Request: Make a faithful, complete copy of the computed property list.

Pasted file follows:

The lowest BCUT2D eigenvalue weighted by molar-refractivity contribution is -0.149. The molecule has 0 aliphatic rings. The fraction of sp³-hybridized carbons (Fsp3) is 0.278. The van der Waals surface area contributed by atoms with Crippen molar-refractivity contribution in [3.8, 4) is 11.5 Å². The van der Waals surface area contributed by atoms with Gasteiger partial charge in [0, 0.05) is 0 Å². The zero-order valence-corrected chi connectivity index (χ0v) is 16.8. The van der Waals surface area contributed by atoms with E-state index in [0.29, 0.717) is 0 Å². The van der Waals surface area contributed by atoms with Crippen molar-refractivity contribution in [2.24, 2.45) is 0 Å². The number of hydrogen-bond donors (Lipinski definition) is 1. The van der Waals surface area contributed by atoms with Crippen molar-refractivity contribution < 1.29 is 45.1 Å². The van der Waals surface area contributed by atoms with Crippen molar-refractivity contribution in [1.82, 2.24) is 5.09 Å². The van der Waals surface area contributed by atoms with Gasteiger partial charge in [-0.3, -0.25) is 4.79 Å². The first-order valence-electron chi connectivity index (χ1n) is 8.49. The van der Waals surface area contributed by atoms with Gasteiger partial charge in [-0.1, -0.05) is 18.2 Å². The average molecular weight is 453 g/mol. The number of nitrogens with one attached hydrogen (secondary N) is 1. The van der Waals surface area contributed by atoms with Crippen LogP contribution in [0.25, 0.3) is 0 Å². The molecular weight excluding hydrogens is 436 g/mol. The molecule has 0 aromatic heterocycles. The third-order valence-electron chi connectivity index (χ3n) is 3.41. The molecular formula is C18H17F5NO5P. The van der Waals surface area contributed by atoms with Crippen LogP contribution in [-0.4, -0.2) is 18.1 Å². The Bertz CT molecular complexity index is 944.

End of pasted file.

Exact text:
The lowest BCUT2D eigenvalue weighted by molar-refractivity contribution is -0.149. The molecule has 0 aliphatic rings. The fraction of sp³-hybridized carbons (Fsp3) is 0.278. The van der Waals surface area contributed by atoms with Crippen molar-refractivity contribution in [3.8, 4) is 11.5 Å². The van der Waals surface area contributed by atoms with Gasteiger partial charge in [0, 0.05) is 0 Å². The zero-order valence-corrected chi connectivity index (χ0v) is 16.8. The van der Waals surface area contributed by atoms with E-state index in [0.29, 0.717) is 0 Å². The van der Waals surface area contributed by atoms with Crippen molar-refractivity contribution in [2.24, 2.45) is 0 Å². The number of hydrogen-bond donors (Lipinski definition) is 1. The van der Waals surface area contributed by atoms with Crippen molar-refractivity contribution < 1.29 is 45.1 Å². The van der Waals surface area contributed by atoms with Crippen molar-refractivity contribution in [1.82, 2.24) is 5.09 Å². The van der Waals surface area contributed by atoms with Gasteiger partial charge in [-0.3, -0.25) is 4.79 Å². The first-order valence-electron chi connectivity index (χ1n) is 8.49. The van der Waals surface area contributed by atoms with Gasteiger partial charge in [-0.1, -0.05) is 18.2 Å². The average molecular weight is 453 g/mol. The number of nitrogens with one attached hydrogen (secondary N) is 1. The van der Waals surface area contributed by atoms with Crippen LogP contribution in [0.25, 0.3) is 0 Å². The molecular weight excluding hydrogens is 436 g/mol. The molecule has 0 aromatic heterocycles. The third-order valence-electron chi connectivity index (χ3n) is 3.41. The molecular formula is C18H17F5NO5P. The van der Waals surface area contributed by atoms with Crippen LogP contribution in [-0.4, -0.2) is 18.1 Å². The Bertz CT molecular complexity index is 944.